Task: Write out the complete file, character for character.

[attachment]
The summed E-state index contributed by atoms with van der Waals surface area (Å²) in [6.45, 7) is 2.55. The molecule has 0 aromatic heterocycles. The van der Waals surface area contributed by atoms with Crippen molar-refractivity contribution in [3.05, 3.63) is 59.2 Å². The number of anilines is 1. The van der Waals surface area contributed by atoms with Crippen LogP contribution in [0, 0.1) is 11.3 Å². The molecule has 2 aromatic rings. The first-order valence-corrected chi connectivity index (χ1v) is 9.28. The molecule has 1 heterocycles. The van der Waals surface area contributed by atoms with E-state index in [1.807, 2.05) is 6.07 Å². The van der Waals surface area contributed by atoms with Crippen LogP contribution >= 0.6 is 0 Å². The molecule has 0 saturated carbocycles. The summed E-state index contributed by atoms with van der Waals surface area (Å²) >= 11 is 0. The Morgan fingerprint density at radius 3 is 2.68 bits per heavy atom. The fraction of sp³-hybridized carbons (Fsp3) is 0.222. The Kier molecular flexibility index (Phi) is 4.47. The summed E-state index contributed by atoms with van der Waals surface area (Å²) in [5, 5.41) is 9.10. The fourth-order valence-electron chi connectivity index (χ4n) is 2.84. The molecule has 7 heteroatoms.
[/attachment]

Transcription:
The summed E-state index contributed by atoms with van der Waals surface area (Å²) in [6.45, 7) is 2.55. The molecule has 0 aromatic heterocycles. The van der Waals surface area contributed by atoms with Crippen molar-refractivity contribution in [3.05, 3.63) is 59.2 Å². The number of anilines is 1. The van der Waals surface area contributed by atoms with Crippen LogP contribution in [0, 0.1) is 11.3 Å². The molecule has 2 aromatic rings. The first-order valence-corrected chi connectivity index (χ1v) is 9.28. The molecule has 1 heterocycles. The van der Waals surface area contributed by atoms with E-state index in [1.807, 2.05) is 6.07 Å². The van der Waals surface area contributed by atoms with Crippen LogP contribution >= 0.6 is 0 Å². The molecule has 0 saturated carbocycles. The summed E-state index contributed by atoms with van der Waals surface area (Å²) >= 11 is 0. The Morgan fingerprint density at radius 3 is 2.68 bits per heavy atom. The fraction of sp³-hybridized carbons (Fsp3) is 0.222. The Kier molecular flexibility index (Phi) is 4.47. The summed E-state index contributed by atoms with van der Waals surface area (Å²) in [5, 5.41) is 9.10. The fourth-order valence-electron chi connectivity index (χ4n) is 2.84. The molecule has 7 heteroatoms.